sage terminated by NLMSG_DONE.
       NLM_F_ACK       Request for an acknowledgment on success.
       NLM_F_ECHO      Echo this request.

       Additional flag bits for GET requests

       NLM_F_ROOT     Return the complete table instead of a single entry.
       NLM_F_MATCH    Return all entries matching  criteria  passed  in  message
                      content.  Not implemented yet.
       NLM_F_ATOMIC   Return an atomic snapshot of the table.
       NLM_F_DUMP     Convenience macro; equivalent to (NLM_F_ROOT|NLM_F_MATCH).

       Note that NLM_F_ATOMIC requires the CAP_NET_ADMIN capability or an effective UID of 0.

       Additional flag bits for NEW requests

       NLM_F_REPLACE   Replace existing matching object.
       NLM_F_EXCL      Don't replace if the object already exists.
       NLM_F_CREATE    Create object if it doesn't already exist.
       NLM_F_APPEND    Add to the end of the object list.

       nlmsg_seq  and  nlmsg_pid  are  used  to track messages.  nlmsg_pid shows the origin of the message.  Note that
       there isn't a 1:1 relationship between nlmsg_pid and the PID of the process if the message  originated  from  a
       netlink socket.  See the ADDRESS FORMATS section for further information.

       Both nlmsg_seq and nlmsg_pid are opaque to netlink core.

       Netlink is not a reliable protocol.  It tries its best to deliver a message to its destination(s), but may drop
       messages when an out-of-memory condition or other error occurs.  For reliable transfer the sender  can  request
       an acknowledgement from the receiver by setting the NLM_F_ACK flag.  An acknowledgment is an NLMSG_ERROR packet
       with the error field set to 0.  The application must generate acknowledgements for  received  messages  itself.
       The  kernel  tries  to  send an NLMSG_ERROR message for every failed packet.  A user process should follow this
       convention too.

       However, reliable transmissions from kernel to user are impossible in  any  case.   The  kernel  can't  send  a
       netlink message if the socket buffer is full: the message will be dropped and the kernel and the userspace pro-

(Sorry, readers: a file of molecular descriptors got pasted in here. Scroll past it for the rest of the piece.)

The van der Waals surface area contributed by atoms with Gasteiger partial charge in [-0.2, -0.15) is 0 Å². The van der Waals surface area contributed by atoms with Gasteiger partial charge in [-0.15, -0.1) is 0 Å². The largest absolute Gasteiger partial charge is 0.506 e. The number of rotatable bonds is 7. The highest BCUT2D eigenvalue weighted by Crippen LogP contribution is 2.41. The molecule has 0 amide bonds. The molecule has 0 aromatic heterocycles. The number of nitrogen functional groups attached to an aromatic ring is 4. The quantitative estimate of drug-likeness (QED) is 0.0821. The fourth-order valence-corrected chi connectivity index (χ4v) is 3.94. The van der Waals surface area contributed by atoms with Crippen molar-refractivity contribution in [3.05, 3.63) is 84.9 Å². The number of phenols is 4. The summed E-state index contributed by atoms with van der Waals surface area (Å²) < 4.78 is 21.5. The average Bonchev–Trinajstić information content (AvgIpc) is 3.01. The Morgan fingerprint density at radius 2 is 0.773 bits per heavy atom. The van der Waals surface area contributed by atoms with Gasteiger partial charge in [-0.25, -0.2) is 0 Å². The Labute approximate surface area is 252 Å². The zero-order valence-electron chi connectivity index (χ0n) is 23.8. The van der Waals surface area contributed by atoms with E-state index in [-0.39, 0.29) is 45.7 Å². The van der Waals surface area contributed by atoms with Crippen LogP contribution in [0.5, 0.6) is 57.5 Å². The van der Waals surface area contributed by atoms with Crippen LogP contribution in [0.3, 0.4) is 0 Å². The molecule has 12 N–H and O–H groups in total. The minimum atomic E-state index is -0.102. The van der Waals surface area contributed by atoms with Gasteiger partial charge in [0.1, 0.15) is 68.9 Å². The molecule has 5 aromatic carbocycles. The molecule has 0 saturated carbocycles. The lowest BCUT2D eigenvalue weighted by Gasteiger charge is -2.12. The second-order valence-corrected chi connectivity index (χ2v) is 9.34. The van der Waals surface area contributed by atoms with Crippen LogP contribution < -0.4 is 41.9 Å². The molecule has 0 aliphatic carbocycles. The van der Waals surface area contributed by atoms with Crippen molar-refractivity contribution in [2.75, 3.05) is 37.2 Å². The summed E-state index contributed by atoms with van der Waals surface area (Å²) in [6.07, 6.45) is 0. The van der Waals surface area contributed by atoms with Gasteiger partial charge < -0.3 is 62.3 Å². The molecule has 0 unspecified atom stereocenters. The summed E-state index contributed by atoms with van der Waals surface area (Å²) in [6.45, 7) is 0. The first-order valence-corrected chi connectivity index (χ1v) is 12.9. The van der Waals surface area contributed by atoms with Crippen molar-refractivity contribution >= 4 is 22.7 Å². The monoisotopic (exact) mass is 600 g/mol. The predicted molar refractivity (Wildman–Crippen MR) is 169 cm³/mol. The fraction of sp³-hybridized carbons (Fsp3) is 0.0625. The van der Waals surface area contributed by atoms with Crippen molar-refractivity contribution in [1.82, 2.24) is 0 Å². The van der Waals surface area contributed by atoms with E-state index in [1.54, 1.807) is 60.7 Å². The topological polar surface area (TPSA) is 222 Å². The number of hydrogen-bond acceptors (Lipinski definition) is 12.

cess will no longer have the same view of kernel state.  It is up to the application to detect when  this  hap-
       pens (via the ENOBUFS error returned by recvmsg(2)) and resynchronize.

   Address Formats
       The  sockaddr_nl  structure  describes  a  netlink client in user space or in the kernel.  A sockaddr_nl can be
       either unicast (only sent to one peer) or sent to netlink multicast groups (nl_groups not equal 0).

           struct sockaddr_nl {
               sa_family_t     nl_family;  /* AF_NETLINK */
               unsigned short  nl_pad;     /* Zero. */
               pid_t           nl_pid;     /* Process ID. */
               __u32           nl_groups;  /* Multicast groups mask. */

       nl_pid is the unicast address of netlink socket.  It's always 0 if the destination is in  the  kernel.   For  a
       userspace  process,  nl_pid  is  usually the PID of the process owning the destination socket.  However, nl_pid
       identifies a netlink socket, not a process.  If a process owns several netlink sockets, then nl_pid can only be
       equal  to  the process ID for at most one socket.  There are two ways to assign nl_pid to a netlink socket.  If
       the application sets nl_pid before calling bind(2), then it is up to the application to make sure  that  nl_pid
       is  unique.   If  the  application sets it to 0, the kernel takes care of assigning it.  The kernel assigns the
       process ID to the first netlink socket the process opens and assigns a unique nl_pid to  every  netlink  socket
       that the process subsequently creates.

       nl_groups  is  a bit mask with every bit representing a netlink group number.  Each netlink family has a set of